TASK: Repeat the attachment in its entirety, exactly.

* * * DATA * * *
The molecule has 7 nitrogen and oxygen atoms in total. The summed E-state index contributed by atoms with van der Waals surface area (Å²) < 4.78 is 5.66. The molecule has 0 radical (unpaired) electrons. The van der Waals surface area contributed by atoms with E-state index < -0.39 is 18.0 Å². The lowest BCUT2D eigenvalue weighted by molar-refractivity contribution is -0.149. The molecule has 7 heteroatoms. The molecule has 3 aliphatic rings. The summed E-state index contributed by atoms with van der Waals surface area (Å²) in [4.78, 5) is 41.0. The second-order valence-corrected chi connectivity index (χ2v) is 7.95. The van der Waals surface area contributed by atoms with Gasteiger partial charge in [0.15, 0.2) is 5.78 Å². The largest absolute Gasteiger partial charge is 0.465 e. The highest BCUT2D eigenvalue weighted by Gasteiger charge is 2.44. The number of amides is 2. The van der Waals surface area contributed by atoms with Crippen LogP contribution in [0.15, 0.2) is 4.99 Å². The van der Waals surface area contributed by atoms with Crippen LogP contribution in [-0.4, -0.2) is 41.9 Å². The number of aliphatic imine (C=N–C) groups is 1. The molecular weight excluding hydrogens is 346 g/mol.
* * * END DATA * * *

The molecule has 7 nitrogen and oxygen atoms in total. The summed E-state index contributed by atoms with van der Waals surface area (Å²) < 4.78 is 5.66. The molecule has 0 radical (unpaired) electrons. The van der Waals surface area contributed by atoms with E-state index < -0.39 is 18.0 Å². The lowest BCUT2D eigenvalue weighted by molar-refractivity contribution is -0.149. The molecule has 7 heteroatoms. The molecule has 3 aliphatic rings. The summed E-state index contributed by atoms with van der Waals surface area (Å²) in [4.78, 5) is 41.0. The second-order valence-corrected chi connectivity index (χ2v) is 7.95. The van der Waals surface area contributed by atoms with Gasteiger partial charge in [0.15, 0.2) is 5.78 Å². The largest absolute Gasteiger partial charge is 0.465 e. The highest BCUT2D eigenvalue weighted by Gasteiger charge is 2.44. The number of amides is 2. The van der Waals surface area contributed by atoms with Crippen LogP contribution in [0.15, 0.2) is 4.99 Å². The van der Waals surface area contributed by atoms with Crippen LogP contribution in [-0.4, -0.2) is 41.9 Å². The number of aliphatic imine (C=N–C) groups is 1. The molecular weight excluding hydrogens is 346 g/mol.